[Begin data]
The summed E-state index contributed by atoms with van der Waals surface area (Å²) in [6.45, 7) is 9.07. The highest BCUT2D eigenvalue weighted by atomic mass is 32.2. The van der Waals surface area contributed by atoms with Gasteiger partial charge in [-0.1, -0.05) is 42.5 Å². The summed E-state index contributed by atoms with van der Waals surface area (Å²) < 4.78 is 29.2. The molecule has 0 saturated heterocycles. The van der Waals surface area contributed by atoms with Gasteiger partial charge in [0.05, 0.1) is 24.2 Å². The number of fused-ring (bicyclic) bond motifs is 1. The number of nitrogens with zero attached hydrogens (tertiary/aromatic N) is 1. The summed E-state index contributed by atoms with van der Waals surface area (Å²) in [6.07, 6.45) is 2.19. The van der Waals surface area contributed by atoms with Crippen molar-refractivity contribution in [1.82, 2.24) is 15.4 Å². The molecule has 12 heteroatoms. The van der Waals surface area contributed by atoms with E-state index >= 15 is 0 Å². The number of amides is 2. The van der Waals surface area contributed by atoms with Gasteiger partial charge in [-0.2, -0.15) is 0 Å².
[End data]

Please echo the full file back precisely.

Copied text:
The summed E-state index contributed by atoms with van der Waals surface area (Å²) in [6.45, 7) is 9.07. The highest BCUT2D eigenvalue weighted by atomic mass is 32.2. The van der Waals surface area contributed by atoms with Gasteiger partial charge in [-0.1, -0.05) is 42.5 Å². The summed E-state index contributed by atoms with van der Waals surface area (Å²) < 4.78 is 29.2. The molecule has 0 saturated heterocycles. The van der Waals surface area contributed by atoms with Gasteiger partial charge in [0.05, 0.1) is 24.2 Å². The number of fused-ring (bicyclic) bond motifs is 1. The number of nitrogens with zero attached hydrogens (tertiary/aromatic N) is 1. The summed E-state index contributed by atoms with van der Waals surface area (Å²) in [6.07, 6.45) is 2.19. The van der Waals surface area contributed by atoms with Crippen molar-refractivity contribution in [1.82, 2.24) is 15.4 Å². The molecule has 12 heteroatoms. The van der Waals surface area contributed by atoms with E-state index >= 15 is 0 Å². The number of amides is 2. The van der Waals surface area contributed by atoms with Gasteiger partial charge in [-0.2, -0.15) is 0 Å².